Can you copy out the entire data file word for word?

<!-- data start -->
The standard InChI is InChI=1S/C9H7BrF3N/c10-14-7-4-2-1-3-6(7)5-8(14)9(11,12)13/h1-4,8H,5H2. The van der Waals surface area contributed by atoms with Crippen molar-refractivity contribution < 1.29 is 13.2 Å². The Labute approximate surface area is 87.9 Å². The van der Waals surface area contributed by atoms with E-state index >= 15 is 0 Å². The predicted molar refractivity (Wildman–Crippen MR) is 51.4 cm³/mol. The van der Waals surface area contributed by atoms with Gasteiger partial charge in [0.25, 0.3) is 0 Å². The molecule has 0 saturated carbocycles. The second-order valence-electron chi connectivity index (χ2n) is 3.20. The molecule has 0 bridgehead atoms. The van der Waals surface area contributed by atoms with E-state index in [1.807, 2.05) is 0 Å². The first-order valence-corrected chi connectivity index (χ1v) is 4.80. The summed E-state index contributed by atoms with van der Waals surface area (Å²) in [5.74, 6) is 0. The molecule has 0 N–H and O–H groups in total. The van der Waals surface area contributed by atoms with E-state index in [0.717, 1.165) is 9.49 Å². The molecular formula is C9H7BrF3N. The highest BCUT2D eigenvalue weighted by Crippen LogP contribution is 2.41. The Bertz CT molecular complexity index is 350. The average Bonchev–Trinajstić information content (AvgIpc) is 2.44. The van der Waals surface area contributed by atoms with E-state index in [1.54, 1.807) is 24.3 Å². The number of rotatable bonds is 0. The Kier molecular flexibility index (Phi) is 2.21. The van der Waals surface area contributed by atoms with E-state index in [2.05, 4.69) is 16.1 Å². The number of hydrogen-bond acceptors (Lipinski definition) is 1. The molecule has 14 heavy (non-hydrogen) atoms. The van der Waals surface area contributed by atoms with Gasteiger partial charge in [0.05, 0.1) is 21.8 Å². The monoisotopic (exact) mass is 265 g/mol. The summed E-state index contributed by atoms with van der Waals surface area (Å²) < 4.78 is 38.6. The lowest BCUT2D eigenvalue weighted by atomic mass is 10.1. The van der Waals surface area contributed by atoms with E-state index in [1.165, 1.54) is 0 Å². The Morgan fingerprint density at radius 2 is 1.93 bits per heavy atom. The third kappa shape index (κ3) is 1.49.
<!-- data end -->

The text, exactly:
The standard InChI is InChI=1S/C9H7BrF3N/c10-14-7-4-2-1-3-6(7)5-8(14)9(11,12)13/h1-4,8H,5H2. The van der Waals surface area contributed by atoms with Crippen molar-refractivity contribution < 1.29 is 13.2 Å². The Labute approximate surface area is 87.9 Å². The van der Waals surface area contributed by atoms with E-state index >= 15 is 0 Å². The predicted molar refractivity (Wildman–Crippen MR) is 51.4 cm³/mol. The van der Waals surface area contributed by atoms with Gasteiger partial charge in [0.25, 0.3) is 0 Å². The molecule has 0 saturated carbocycles. The second-order valence-electron chi connectivity index (χ2n) is 3.20. The molecule has 0 bridgehead atoms. The van der Waals surface area contributed by atoms with E-state index in [1.807, 2.05) is 0 Å². The first-order valence-corrected chi connectivity index (χ1v) is 4.80. The summed E-state index contributed by atoms with van der Waals surface area (Å²) in [5.74, 6) is 0. The molecule has 0 N–H and O–H groups in total. The van der Waals surface area contributed by atoms with E-state index in [0.717, 1.165) is 9.49 Å². The molecular formula is C9H7BrF3N. The highest BCUT2D eigenvalue weighted by Crippen LogP contribution is 2.41. The Bertz CT molecular complexity index is 350. The average Bonchev–Trinajstić information content (AvgIpc) is 2.44. The van der Waals surface area contributed by atoms with E-state index in [1.54, 1.807) is 24.3 Å². The number of rotatable bonds is 0. The Kier molecular flexibility index (Phi) is 2.21. The van der Waals surface area contributed by atoms with E-state index in [2.05, 4.69) is 16.1 Å². The number of hydrogen-bond acceptors (Lipinski definition) is 1. The molecule has 14 heavy (non-hydrogen) atoms. The van der Waals surface area contributed by atoms with Gasteiger partial charge in [0.05, 0.1) is 21.8 Å². The monoisotopic (exact) mass is 265 g/mol. The summed E-state index contributed by atoms with van der Waals surface area (Å²) < 4.78 is 38.6. The lowest BCUT2D eigenvalue weighted by atomic mass is 10.1. The van der Waals surface area contributed by atoms with E-state index in [1.165, 1.54) is 0 Å². The Morgan fingerprint density at radius 2 is 1.93 bits per heavy atom. The third kappa shape index (κ3) is 1.49.